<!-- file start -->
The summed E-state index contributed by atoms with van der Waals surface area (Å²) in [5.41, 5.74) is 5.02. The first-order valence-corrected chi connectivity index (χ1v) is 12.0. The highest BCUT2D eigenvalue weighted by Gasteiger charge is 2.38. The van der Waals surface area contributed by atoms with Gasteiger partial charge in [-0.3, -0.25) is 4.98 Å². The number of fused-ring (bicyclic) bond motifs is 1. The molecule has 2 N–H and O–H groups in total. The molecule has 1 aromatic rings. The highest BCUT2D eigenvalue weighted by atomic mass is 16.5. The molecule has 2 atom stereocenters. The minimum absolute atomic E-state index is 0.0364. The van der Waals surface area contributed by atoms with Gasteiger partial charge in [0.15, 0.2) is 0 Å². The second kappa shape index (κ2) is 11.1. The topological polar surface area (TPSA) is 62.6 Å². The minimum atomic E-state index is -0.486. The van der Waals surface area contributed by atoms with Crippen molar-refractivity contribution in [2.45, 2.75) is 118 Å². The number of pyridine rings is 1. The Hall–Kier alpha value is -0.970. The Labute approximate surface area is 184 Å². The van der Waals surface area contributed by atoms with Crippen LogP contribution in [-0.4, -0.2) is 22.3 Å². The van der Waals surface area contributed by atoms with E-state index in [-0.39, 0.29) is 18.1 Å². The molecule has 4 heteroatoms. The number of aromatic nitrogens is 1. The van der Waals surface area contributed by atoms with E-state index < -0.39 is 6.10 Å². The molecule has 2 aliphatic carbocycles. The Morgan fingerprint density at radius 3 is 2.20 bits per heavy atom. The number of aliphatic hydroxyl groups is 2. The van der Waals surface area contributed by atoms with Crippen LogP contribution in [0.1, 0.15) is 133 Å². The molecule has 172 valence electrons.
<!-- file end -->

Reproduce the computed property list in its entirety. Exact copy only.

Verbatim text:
The summed E-state index contributed by atoms with van der Waals surface area (Å²) in [5.41, 5.74) is 5.02. The first-order valence-corrected chi connectivity index (χ1v) is 12.0. The highest BCUT2D eigenvalue weighted by Gasteiger charge is 2.38. The van der Waals surface area contributed by atoms with Gasteiger partial charge in [-0.3, -0.25) is 4.98 Å². The number of fused-ring (bicyclic) bond motifs is 1. The molecule has 2 N–H and O–H groups in total. The molecule has 1 aromatic rings. The highest BCUT2D eigenvalue weighted by atomic mass is 16.5. The molecule has 2 atom stereocenters. The minimum absolute atomic E-state index is 0.0364. The van der Waals surface area contributed by atoms with Gasteiger partial charge in [0.15, 0.2) is 0 Å². The second kappa shape index (κ2) is 11.1. The topological polar surface area (TPSA) is 62.6 Å². The minimum atomic E-state index is -0.486. The van der Waals surface area contributed by atoms with Crippen molar-refractivity contribution in [2.45, 2.75) is 118 Å². The number of pyridine rings is 1. The Hall–Kier alpha value is -0.970. The Labute approximate surface area is 184 Å². The van der Waals surface area contributed by atoms with Crippen LogP contribution in [-0.4, -0.2) is 22.3 Å². The van der Waals surface area contributed by atoms with E-state index in [-0.39, 0.29) is 18.1 Å². The molecule has 4 heteroatoms. The number of aromatic nitrogens is 1. The van der Waals surface area contributed by atoms with E-state index < -0.39 is 6.10 Å². The molecule has 2 aliphatic carbocycles. The Morgan fingerprint density at radius 3 is 2.20 bits per heavy atom. The number of aliphatic hydroxyl groups is 2. The van der Waals surface area contributed by atoms with Crippen LogP contribution in [0.1, 0.15) is 133 Å². The molecule has 172 valence electrons.